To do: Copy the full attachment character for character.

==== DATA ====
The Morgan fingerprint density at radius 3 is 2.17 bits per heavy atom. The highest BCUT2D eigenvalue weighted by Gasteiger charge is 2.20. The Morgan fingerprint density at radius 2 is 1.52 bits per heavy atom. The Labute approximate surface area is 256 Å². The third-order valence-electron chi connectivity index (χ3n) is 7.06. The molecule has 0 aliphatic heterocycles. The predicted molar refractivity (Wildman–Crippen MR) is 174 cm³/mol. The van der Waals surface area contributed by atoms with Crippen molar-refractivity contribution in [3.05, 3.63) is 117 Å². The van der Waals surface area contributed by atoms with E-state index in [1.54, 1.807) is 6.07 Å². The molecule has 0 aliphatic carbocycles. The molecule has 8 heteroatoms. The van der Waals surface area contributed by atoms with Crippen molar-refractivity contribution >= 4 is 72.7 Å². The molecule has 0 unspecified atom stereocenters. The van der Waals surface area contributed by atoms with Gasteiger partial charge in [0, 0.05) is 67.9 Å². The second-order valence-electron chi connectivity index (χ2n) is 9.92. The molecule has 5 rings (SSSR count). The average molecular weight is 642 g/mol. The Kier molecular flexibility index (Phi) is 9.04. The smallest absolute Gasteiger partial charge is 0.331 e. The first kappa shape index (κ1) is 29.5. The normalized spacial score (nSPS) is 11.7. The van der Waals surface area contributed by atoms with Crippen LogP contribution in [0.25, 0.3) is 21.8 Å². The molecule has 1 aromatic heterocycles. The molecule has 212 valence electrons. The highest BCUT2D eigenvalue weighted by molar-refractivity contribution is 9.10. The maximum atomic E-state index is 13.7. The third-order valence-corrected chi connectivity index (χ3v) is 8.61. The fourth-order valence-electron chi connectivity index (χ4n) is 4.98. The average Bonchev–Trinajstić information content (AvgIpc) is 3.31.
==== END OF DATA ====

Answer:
The Morgan fingerprint density at radius 3 is 2.17 bits per heavy atom. The highest BCUT2D eigenvalue weighted by Gasteiger charge is 2.20. The Morgan fingerprint density at radius 2 is 1.52 bits per heavy atom. The Labute approximate surface area is 256 Å². The third-order valence-electron chi connectivity index (χ3n) is 7.06. The molecule has 0 aliphatic heterocycles. The predicted molar refractivity (Wildman–Crippen MR) is 174 cm³/mol. The van der Waals surface area contributed by atoms with Crippen molar-refractivity contribution in [3.05, 3.63) is 117 Å². The van der Waals surface area contributed by atoms with E-state index in [1.54, 1.807) is 6.07 Å². The molecule has 0 aliphatic carbocycles. The molecule has 8 heteroatoms. The van der Waals surface area contributed by atoms with Crippen molar-refractivity contribution >= 4 is 72.7 Å². The molecule has 0 unspecified atom stereocenters. The van der Waals surface area contributed by atoms with Gasteiger partial charge in [0, 0.05) is 67.9 Å². The second-order valence-electron chi connectivity index (χ2n) is 9.92. The molecule has 5 rings (SSSR count). The average molecular weight is 642 g/mol. The Kier molecular flexibility index (Phi) is 9.04. The smallest absolute Gasteiger partial charge is 0.331 e. The first kappa shape index (κ1) is 29.5. The normalized spacial score (nSPS) is 11.7. The van der Waals surface area contributed by atoms with Crippen LogP contribution in [0.25, 0.3) is 21.8 Å². The molecule has 1 aromatic heterocycles. The molecule has 212 valence electrons. The highest BCUT2D eigenvalue weighted by molar-refractivity contribution is 9.10. The maximum atomic E-state index is 13.7. The third-order valence-corrected chi connectivity index (χ3v) is 8.61. The fourth-order valence-electron chi connectivity index (χ4n) is 4.98. The average Bonchev–Trinajstić information content (AvgIpc) is 3.31.